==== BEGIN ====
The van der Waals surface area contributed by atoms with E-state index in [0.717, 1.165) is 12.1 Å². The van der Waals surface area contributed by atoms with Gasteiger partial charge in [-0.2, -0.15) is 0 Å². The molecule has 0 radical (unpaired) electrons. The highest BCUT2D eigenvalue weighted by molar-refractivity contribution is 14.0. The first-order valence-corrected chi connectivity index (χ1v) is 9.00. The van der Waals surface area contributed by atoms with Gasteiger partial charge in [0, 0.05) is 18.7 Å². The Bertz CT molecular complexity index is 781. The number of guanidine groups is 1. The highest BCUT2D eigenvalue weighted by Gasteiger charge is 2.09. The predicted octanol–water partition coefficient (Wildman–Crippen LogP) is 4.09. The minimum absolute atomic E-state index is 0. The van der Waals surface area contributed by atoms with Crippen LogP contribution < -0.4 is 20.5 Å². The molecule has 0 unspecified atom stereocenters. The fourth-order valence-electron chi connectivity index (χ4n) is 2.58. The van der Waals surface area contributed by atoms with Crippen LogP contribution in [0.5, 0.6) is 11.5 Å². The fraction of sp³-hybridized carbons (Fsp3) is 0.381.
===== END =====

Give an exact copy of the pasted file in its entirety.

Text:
The van der Waals surface area contributed by atoms with E-state index in [0.717, 1.165) is 12.1 Å². The van der Waals surface area contributed by atoms with Gasteiger partial charge in [-0.2, -0.15) is 0 Å². The molecule has 0 radical (unpaired) electrons. The highest BCUT2D eigenvalue weighted by molar-refractivity contribution is 14.0. The first-order valence-corrected chi connectivity index (χ1v) is 9.00. The van der Waals surface area contributed by atoms with Gasteiger partial charge in [0, 0.05) is 18.7 Å². The Bertz CT molecular complexity index is 781. The number of guanidine groups is 1. The highest BCUT2D eigenvalue weighted by Gasteiger charge is 2.09. The predicted octanol–water partition coefficient (Wildman–Crippen LogP) is 4.09. The minimum absolute atomic E-state index is 0. The van der Waals surface area contributed by atoms with Crippen LogP contribution < -0.4 is 20.5 Å². The molecule has 0 unspecified atom stereocenters. The fourth-order valence-electron chi connectivity index (χ4n) is 2.58. The van der Waals surface area contributed by atoms with Crippen LogP contribution in [0.5, 0.6) is 11.5 Å². The fraction of sp³-hybridized carbons (Fsp3) is 0.381.